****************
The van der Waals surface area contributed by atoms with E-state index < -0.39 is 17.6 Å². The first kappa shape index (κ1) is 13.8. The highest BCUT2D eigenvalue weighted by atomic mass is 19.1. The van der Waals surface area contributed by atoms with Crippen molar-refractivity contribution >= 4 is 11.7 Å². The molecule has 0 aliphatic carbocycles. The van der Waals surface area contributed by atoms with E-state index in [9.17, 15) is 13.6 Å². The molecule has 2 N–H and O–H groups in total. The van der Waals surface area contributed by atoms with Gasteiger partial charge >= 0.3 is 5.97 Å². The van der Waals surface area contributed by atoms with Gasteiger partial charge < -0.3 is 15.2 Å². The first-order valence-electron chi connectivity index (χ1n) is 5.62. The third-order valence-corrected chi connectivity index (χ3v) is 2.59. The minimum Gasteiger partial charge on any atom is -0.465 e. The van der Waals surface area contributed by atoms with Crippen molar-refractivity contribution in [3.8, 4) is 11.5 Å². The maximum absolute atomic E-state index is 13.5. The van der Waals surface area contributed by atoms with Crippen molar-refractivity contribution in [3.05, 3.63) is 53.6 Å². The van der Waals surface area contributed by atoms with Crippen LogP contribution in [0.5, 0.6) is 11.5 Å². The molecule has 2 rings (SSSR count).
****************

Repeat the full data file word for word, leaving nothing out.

The van der Waals surface area contributed by atoms with E-state index < -0.39 is 17.6 Å². The first kappa shape index (κ1) is 13.8. The highest BCUT2D eigenvalue weighted by atomic mass is 19.1. The van der Waals surface area contributed by atoms with Crippen molar-refractivity contribution >= 4 is 11.7 Å². The molecule has 0 aliphatic carbocycles. The van der Waals surface area contributed by atoms with E-state index in [9.17, 15) is 13.6 Å². The molecule has 2 N–H and O–H groups in total. The van der Waals surface area contributed by atoms with Gasteiger partial charge >= 0.3 is 5.97 Å². The van der Waals surface area contributed by atoms with Gasteiger partial charge < -0.3 is 15.2 Å². The first-order valence-electron chi connectivity index (χ1n) is 5.62. The third-order valence-corrected chi connectivity index (χ3v) is 2.59. The minimum Gasteiger partial charge on any atom is -0.465 e. The van der Waals surface area contributed by atoms with Crippen molar-refractivity contribution in [3.8, 4) is 11.5 Å². The maximum absolute atomic E-state index is 13.5. The van der Waals surface area contributed by atoms with Crippen molar-refractivity contribution in [3.05, 3.63) is 53.6 Å². The van der Waals surface area contributed by atoms with Crippen LogP contribution in [0.5, 0.6) is 11.5 Å². The molecule has 2 rings (SSSR count).